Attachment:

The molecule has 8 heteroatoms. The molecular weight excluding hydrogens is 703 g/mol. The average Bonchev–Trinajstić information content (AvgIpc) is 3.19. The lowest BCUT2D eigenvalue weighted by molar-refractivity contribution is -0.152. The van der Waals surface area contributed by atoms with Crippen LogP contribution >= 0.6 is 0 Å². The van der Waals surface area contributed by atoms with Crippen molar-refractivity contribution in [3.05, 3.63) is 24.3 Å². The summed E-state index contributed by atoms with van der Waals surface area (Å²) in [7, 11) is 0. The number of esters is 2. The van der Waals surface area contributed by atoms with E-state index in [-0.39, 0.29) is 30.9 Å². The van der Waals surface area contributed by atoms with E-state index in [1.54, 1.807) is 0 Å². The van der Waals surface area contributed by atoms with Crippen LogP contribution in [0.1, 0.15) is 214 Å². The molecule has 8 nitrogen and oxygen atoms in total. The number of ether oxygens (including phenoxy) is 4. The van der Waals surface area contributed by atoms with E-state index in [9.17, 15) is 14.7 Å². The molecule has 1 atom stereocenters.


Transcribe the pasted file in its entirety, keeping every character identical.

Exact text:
The molecule has 8 heteroatoms. The molecular weight excluding hydrogens is 703 g/mol. The average Bonchev–Trinajstić information content (AvgIpc) is 3.19. The lowest BCUT2D eigenvalue weighted by molar-refractivity contribution is -0.152. The van der Waals surface area contributed by atoms with Crippen LogP contribution >= 0.6 is 0 Å². The van der Waals surface area contributed by atoms with Crippen molar-refractivity contribution in [3.05, 3.63) is 24.3 Å². The summed E-state index contributed by atoms with van der Waals surface area (Å²) in [7, 11) is 0. The number of esters is 2. The van der Waals surface area contributed by atoms with E-state index in [-0.39, 0.29) is 30.9 Å². The van der Waals surface area contributed by atoms with E-state index in [1.54, 1.807) is 0 Å². The van der Waals surface area contributed by atoms with Crippen LogP contribution in [0.1, 0.15) is 214 Å². The molecule has 8 nitrogen and oxygen atoms in total. The number of ether oxygens (including phenoxy) is 4. The van der Waals surface area contributed by atoms with E-state index in [9.17, 15) is 14.7 Å². The molecule has 1 atom stereocenters.